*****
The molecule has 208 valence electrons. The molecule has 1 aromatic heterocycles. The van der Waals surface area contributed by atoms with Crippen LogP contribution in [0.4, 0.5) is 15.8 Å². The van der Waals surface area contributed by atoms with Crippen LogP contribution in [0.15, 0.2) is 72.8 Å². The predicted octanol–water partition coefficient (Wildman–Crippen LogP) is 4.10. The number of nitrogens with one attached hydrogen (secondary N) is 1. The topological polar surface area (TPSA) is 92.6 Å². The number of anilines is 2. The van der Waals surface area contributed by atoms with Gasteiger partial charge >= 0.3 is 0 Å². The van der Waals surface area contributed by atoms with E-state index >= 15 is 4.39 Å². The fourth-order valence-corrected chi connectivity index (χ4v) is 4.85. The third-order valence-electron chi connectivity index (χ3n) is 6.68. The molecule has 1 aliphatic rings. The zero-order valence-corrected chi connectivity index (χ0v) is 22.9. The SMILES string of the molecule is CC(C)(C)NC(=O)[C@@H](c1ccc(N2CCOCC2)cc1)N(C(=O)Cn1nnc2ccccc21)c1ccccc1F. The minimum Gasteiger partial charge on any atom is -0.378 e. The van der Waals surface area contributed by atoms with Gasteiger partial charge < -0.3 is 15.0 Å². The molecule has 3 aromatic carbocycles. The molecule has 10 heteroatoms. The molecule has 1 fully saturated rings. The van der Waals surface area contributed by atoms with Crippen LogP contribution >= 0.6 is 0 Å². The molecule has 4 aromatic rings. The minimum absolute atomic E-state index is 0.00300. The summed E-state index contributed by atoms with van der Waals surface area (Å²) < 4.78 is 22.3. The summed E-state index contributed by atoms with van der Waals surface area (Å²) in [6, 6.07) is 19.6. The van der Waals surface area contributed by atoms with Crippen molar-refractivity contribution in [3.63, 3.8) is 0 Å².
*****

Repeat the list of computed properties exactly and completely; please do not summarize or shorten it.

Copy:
The molecule has 208 valence electrons. The molecule has 1 aromatic heterocycles. The van der Waals surface area contributed by atoms with Crippen LogP contribution in [0.4, 0.5) is 15.8 Å². The van der Waals surface area contributed by atoms with Crippen LogP contribution in [0.15, 0.2) is 72.8 Å². The predicted octanol–water partition coefficient (Wildman–Crippen LogP) is 4.10. The number of nitrogens with one attached hydrogen (secondary N) is 1. The topological polar surface area (TPSA) is 92.6 Å². The number of anilines is 2. The van der Waals surface area contributed by atoms with Gasteiger partial charge >= 0.3 is 0 Å². The van der Waals surface area contributed by atoms with E-state index >= 15 is 4.39 Å². The fourth-order valence-corrected chi connectivity index (χ4v) is 4.85. The third-order valence-electron chi connectivity index (χ3n) is 6.68. The molecule has 1 aliphatic rings. The zero-order valence-corrected chi connectivity index (χ0v) is 22.9. The SMILES string of the molecule is CC(C)(C)NC(=O)[C@@H](c1ccc(N2CCOCC2)cc1)N(C(=O)Cn1nnc2ccccc21)c1ccccc1F. The minimum Gasteiger partial charge on any atom is -0.378 e. The van der Waals surface area contributed by atoms with Gasteiger partial charge < -0.3 is 15.0 Å². The molecule has 3 aromatic carbocycles. The molecule has 10 heteroatoms. The molecule has 1 fully saturated rings. The van der Waals surface area contributed by atoms with Crippen LogP contribution >= 0.6 is 0 Å². The molecule has 4 aromatic rings. The minimum absolute atomic E-state index is 0.00300. The summed E-state index contributed by atoms with van der Waals surface area (Å²) < 4.78 is 22.3. The summed E-state index contributed by atoms with van der Waals surface area (Å²) in [6, 6.07) is 19.6. The van der Waals surface area contributed by atoms with Crippen molar-refractivity contribution in [3.63, 3.8) is 0 Å².